My thoughts on the RED Scarlet and Epic
RED finally announced the not-so-secret Scarlet and Epic today. Lots of the photography bloggers and gadget blogs are saying it is game changing. Forum nerds say they're "DSLR killers". A few are even claiming it'll be the end of Canon and Nikon completely. I say hogwash!
I don't disagree completely that they could be game changing eventually. The specs are impressive. It'll almost certainly will have some measurable affect as they'll inspire some more innovation. Competition is always good.
This isn't a post claiming they're vapourware, science fiction or anything like that. I have no doubt that Jim Jannard, RED's founder and CEO, can deliver on his promises and produce cameras that match or are close in specs to what was announced today and at similar or better price points. What I do doubt, rather what I'm concerned about, is how useable and reliable they will be.
I'm simply calling for some sanity and reasoning about them. It's just too soon to get excited! And I'm going to reserve any excitement for them until professional photographers have had a chance to use the shipping products under real world conditions.
Canon and Nikon have been at this "game" for decades. They know exactly what works and what hasn't and as photographers we know what to expect from them. Even with all of this experience, both companies still have had camera bodies that came out with serious flaws. In the case of the Canon EOS-1D Mark III they just stopped short of an all out recall.
What worries me most about the Scarlet and Epic is what is touted as their strong point; their modular construction:
- How solid is the gear when the individual components are attached to each other? How are they attached? Is this a product that's going to need constant babying? Is something going to fall off if we merely bump into someone else? Can they survive a small drop?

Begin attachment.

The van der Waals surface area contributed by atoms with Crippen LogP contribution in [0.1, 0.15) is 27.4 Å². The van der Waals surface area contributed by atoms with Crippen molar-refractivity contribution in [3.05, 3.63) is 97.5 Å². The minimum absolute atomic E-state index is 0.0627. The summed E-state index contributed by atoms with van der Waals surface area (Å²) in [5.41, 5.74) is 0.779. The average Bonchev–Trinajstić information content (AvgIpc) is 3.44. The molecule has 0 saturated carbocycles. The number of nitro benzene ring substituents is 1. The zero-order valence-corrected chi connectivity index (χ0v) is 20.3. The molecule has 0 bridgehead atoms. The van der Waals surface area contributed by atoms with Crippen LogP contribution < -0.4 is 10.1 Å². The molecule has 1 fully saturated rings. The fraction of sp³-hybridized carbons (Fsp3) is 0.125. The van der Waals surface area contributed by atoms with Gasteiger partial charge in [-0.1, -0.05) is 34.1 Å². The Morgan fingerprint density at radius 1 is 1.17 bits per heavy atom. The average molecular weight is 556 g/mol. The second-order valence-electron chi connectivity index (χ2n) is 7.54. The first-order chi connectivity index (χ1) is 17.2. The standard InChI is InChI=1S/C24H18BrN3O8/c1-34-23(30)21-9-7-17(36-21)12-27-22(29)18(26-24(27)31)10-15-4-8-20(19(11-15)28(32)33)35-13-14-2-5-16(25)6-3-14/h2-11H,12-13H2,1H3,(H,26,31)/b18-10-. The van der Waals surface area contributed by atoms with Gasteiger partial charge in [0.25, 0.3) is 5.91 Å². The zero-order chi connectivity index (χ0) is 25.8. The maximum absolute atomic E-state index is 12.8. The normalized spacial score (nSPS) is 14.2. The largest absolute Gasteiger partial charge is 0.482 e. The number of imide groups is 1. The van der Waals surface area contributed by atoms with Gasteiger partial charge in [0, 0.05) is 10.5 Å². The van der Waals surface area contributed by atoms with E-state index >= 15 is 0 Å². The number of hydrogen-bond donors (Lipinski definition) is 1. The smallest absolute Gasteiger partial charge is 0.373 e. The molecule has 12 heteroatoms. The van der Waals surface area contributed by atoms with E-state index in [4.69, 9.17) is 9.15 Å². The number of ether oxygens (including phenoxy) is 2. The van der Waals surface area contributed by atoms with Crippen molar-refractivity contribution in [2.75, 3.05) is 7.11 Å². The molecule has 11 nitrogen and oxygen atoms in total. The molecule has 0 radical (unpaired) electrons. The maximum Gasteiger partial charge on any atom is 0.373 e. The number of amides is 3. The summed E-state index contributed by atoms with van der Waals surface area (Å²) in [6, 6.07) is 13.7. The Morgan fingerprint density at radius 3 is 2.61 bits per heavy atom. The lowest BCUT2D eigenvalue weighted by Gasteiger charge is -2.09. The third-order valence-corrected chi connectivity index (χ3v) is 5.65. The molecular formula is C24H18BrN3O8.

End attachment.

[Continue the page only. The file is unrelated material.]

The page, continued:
- How is it all sealed? Will it be weather resistant? If not, are we even going to have to worry about using them in humid conditions? What about dust and sand? Snow and Cold? Pros don't always have the luxury of waiting for ideal weather or working only in ideal conditions. I love being able to use my Nikon D3 in the heat, cold, light rain or snow without any concerns.
- How ergonomic are they? Based on the pictures I've seen it doesn't appear that comfort or ergonomics played any importance in the design at all! I think the modular construction even sacrificed the position and layout of all the controls. These are not going to be "instinctive controls" that we can switch to and use without adjustment! Hell, some look so small and cramped together that they'll be a serious problem. Forget about keeping your gloves on...if you can even use them out in the cold.
- The modular construction almost certainly adds weight and I bet they will be much heavier.
- How noisy are the sensors? Hows the color accuracy and range? Lots can go wrong here. Both Nikon and Canon released bodies with sensors that weren't without problems. Remember the banding issues on the early D200s?
- How reliable overall will it be? Time and use can only answer that.
My advice to other professional photographers looking at the Scarlet and Epic is to look with curiosity but let the dentists, doctors, and lawyers be the guinea pigs and get all the kinks worked out.
Sure we're all speculating right now but even still, I think it's very unprofessional for professional photographers to even dream about relying on these unreleased first generation products until much more is know about them. DSLR Killers they are not.
- Nov 15, 2008: Was just told that the Scarlet and Epic doesn't even have auto-focus no matter who's lenses you use. What a joke!
Posted in Photography
by usrbingeek at 2008-11-13 23:10 ET (GMT-5) | 1 Comments | Permalink
No auto focus!! That is jut insane! I am no photographer, but have been a DSLR owner for years. And I, like thousands of other women rely on the shutter speed of a DSLR to actually catch the image of my child that I am trying to take before they move and the moment is lost. Many owners of DSLR never take their camera off of full auto. There is absolutely no time to manually focus a picture of a child's first steps or blowing out their birthday candles. Especially as an amateur. So I know of at least one group of consumers that will remain faithful to the auto focusing DSLRs.